The great thing about the Web is that it has given the opportunity to billions of people, who would otherwise never have had a chance to publish, to express their most urgent thoughts with an Internet connection and a few finger-flicks. It's also the Web's downside, as you know if you've had the misfortune to encounter a triple-Lutz revolting page during a Google search.
But thanks to the First Amendment, there are few U.S. laws banning expression on the Web outside of posting child pornography, specific physical threats, libel or copyright infringement. So there are few ways to eliminate hostile, ugly, vile, racist, sexist or bigoted speech from its many, many pages.
That doesn't mean that there's no recourse should you find content on the Web you disapprove of, as we learned this month when Facebook surrendered to a protest and boycott led by two groups, Women, Action, and the Media and the Everyday Sexism Project, and activist Soraya Chemaly. They opposed depictions of rape and violence posted by Facebook users and demanded, among other things, the removal of such "gender-based hate speech" from its pages. They also sought better policing by Facebook moderators to block future user-posted content that "trivializes or glorifies violence against girls and women."
To illustrate its objections, Women, Action, and the Media posted screen-grab examples of gender-based hate speech from Facebook members' pages. Some of the images juxtapose photos of women in degrading or helpless positions with messages promising rape. "Slipped the Bitch a Roofie—Bitches Love Roofies," reads the copy over one unconscious young woman in her undergarments.
Others make jokes of women bleeding from the face or black-and-blue from a beating. "She Broke My Heart. I Broke Her Nose," reads another.
Facebook acceded to the protest after the groups convinced Nissan UK to cancel advertising and had other major advertisers on the site contemplating the same. Given the company's existing community standards, the promise to eliminate a new classification of expression was no leap. The 1 billion-member-strong site already prohibits "graphic imagery for sadistic pleasure," "hate speech" (including attacks based on race, ethnicity, national origin, religion, sex, gender, sexual orientation, disability or medical condition), "bullying and harassment," "promotion or encouragement of self-mutilation," "nudity and pornography" and "violence and threats." Adding another monitored and prohibited category hasn't really inconvenienced the company.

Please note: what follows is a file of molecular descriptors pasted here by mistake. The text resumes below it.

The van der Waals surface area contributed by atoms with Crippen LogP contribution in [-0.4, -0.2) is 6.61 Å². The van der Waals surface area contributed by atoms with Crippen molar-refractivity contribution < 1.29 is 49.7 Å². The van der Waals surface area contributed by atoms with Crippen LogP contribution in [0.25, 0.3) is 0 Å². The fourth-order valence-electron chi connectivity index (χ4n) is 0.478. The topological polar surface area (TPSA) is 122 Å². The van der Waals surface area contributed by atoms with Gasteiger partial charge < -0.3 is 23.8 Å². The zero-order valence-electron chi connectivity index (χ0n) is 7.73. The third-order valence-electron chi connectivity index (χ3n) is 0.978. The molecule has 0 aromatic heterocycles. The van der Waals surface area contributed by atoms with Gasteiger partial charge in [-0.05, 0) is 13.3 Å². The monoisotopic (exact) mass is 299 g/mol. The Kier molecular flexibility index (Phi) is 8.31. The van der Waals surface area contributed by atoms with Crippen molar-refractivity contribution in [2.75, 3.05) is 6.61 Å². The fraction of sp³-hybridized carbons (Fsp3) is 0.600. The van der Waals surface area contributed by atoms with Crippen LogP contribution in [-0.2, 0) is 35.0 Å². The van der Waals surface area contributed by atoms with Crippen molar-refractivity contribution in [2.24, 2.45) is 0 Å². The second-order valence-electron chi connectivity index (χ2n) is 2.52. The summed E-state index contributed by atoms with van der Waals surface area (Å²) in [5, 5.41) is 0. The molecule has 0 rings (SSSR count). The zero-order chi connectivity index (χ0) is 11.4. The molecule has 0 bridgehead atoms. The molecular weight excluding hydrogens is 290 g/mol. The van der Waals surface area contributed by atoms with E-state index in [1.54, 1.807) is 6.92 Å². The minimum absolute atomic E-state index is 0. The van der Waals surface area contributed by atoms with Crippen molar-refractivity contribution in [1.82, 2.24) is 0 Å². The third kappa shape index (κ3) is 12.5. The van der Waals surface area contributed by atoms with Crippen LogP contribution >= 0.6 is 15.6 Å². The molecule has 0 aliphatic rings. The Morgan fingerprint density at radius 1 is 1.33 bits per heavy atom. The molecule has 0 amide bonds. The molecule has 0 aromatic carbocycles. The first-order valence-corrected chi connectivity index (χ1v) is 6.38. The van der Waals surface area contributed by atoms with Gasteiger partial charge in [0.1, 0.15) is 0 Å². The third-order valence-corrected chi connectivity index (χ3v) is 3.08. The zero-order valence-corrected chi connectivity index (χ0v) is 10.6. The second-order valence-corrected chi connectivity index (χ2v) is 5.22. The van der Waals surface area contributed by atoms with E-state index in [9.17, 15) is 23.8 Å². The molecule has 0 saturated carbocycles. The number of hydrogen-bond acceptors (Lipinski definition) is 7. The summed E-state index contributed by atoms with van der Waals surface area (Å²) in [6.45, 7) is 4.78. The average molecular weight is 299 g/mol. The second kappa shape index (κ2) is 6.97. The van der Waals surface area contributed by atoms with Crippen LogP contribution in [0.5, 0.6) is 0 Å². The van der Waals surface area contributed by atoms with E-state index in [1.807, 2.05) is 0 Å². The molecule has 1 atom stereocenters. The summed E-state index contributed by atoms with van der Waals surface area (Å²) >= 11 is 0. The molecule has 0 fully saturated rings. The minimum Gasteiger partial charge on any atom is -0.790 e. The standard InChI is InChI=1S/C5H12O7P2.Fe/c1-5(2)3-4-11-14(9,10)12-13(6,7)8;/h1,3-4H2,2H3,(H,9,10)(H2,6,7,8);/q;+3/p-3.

Besides, who can object to Facebook's decision to set rules for conduct inside its house? Just because Facebook has given you free access to its 21st century universal printing-press doesn't mean it has an obligation to publish your message. If you don't like Facebook's rules, you can still create controversy and test boundaries at other social media sites.
You want absolutely free speech? If it's that important to you, go pay for the right to exercise it somewhere else on the Web.
At the risk of reading Facebook's mind, I suspect its capitulation has less to do with expunging transgressive content from its pages than protecting the flow of corporate advertising dollars that prop up its $56 billion market cap. Radio and television broadcasters were equally sensitive to protests and boycotts back in the old days when their business models — like Facebook's — were providing a free, advertiser-supported service.
Whole "standards and practices" divisions were established at the networks to sanitize TV shows lest they offend. This CNN timeline of TV censorship gives you an idea of how aggressively corporate censors worked to keep such obscene words as "pregnant" off the air, to obscure Elvis Presley's gyrating pelvis, to block the bare navels of Gilligan's Island's Mary Ann, I Dream of Jeannie's Jeannie, and Gidget from the visual field of viewers.
But as radio and television began to migrate from their free venues to paid ones, that which was once forbidden has become almost compulsory. Smutty talk and naked bodies that would have given a network censor a brain hemorrhage back in the 1960s have been proliferating on every channel — even on the free channels!
Activists have little leverage in deterring the producers at SiriusXM's X-rated comedy channels or cable's HBO, Starz, Cinemax and Showcase channels from running shows whose plots, dialogue and imagery would automatically violate one of Facebook's content guidelines. Nudity and pornography are so pervasive on cable that you could probably start a channel of that name and nobody would protest.
"The vocabulary of hate is potentially as rich as your dictionary, and all you do by banning language used by cretins is to let them decide what the rest of us may say," Jonathan Rauch wrote almost 20 years ago in a persuasive Harper's magazine essay titled "In Defense of Prejudice: Why Incendiary Speech Must Be Protected."
One of Rauch's many rousing points was that prohibitions on speech and expression by "purists," as he calls them, almost inevitably backfire. Banishing or excommunicating the speakers of ugly, stupid and coarse ideas does not eliminate them. It usually drives them underground where sweet reason can't be heard and where shame does not work.
Banning the ugly also creates a mechanism by which other speakers can be suppressed. "Trap the racists and anti-Semites, and you lay a trap for me too," Rauch wrote. "Hunt for them with eradication in your mind, and you have brought dissent itself within your sights."
There's more danger contained in prohibiting vile speech than there is in vile speech itself.
Jack Shafer is a Reuters columnist.